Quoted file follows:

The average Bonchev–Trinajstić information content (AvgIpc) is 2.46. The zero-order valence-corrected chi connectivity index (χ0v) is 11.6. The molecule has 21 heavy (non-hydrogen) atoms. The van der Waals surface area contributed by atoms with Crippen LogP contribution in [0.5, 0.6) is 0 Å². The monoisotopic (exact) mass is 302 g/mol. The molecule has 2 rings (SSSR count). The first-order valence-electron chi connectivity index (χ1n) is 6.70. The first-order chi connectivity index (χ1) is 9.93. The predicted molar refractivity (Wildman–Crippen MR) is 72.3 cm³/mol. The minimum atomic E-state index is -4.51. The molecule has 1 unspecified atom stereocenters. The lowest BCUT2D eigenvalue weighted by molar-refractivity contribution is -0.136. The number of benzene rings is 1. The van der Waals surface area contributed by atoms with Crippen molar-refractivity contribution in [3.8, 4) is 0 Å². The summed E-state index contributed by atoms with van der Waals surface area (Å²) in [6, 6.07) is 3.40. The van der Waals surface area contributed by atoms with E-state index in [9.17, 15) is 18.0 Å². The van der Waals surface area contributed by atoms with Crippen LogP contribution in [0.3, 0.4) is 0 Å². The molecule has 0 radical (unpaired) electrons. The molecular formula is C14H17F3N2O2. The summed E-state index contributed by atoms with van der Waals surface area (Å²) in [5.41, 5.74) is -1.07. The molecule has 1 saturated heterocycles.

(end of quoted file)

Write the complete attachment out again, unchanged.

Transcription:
The average Bonchev–Trinajstić information content (AvgIpc) is 2.46. The zero-order valence-corrected chi connectivity index (χ0v) is 11.6. The molecule has 21 heavy (non-hydrogen) atoms. The van der Waals surface area contributed by atoms with Crippen LogP contribution in [0.5, 0.6) is 0 Å². The monoisotopic (exact) mass is 302 g/mol. The molecule has 2 rings (SSSR count). The first-order valence-electron chi connectivity index (χ1n) is 6.70. The first-order chi connectivity index (χ1) is 9.93. The predicted molar refractivity (Wildman–Crippen MR) is 72.3 cm³/mol. The minimum atomic E-state index is -4.51. The molecule has 1 unspecified atom stereocenters. The lowest BCUT2D eigenvalue weighted by molar-refractivity contribution is -0.136. The number of benzene rings is 1. The van der Waals surface area contributed by atoms with Crippen molar-refractivity contribution in [3.8, 4) is 0 Å². The summed E-state index contributed by atoms with van der Waals surface area (Å²) in [6, 6.07) is 3.40. The van der Waals surface area contributed by atoms with E-state index in [9.17, 15) is 18.0 Å². The van der Waals surface area contributed by atoms with Crippen LogP contribution in [0.3, 0.4) is 0 Å². The molecule has 0 radical (unpaired) electrons. The molecular formula is C14H17F3N2O2. The summed E-state index contributed by atoms with van der Waals surface area (Å²) in [5.41, 5.74) is -1.07. The molecule has 1 saturated heterocycles.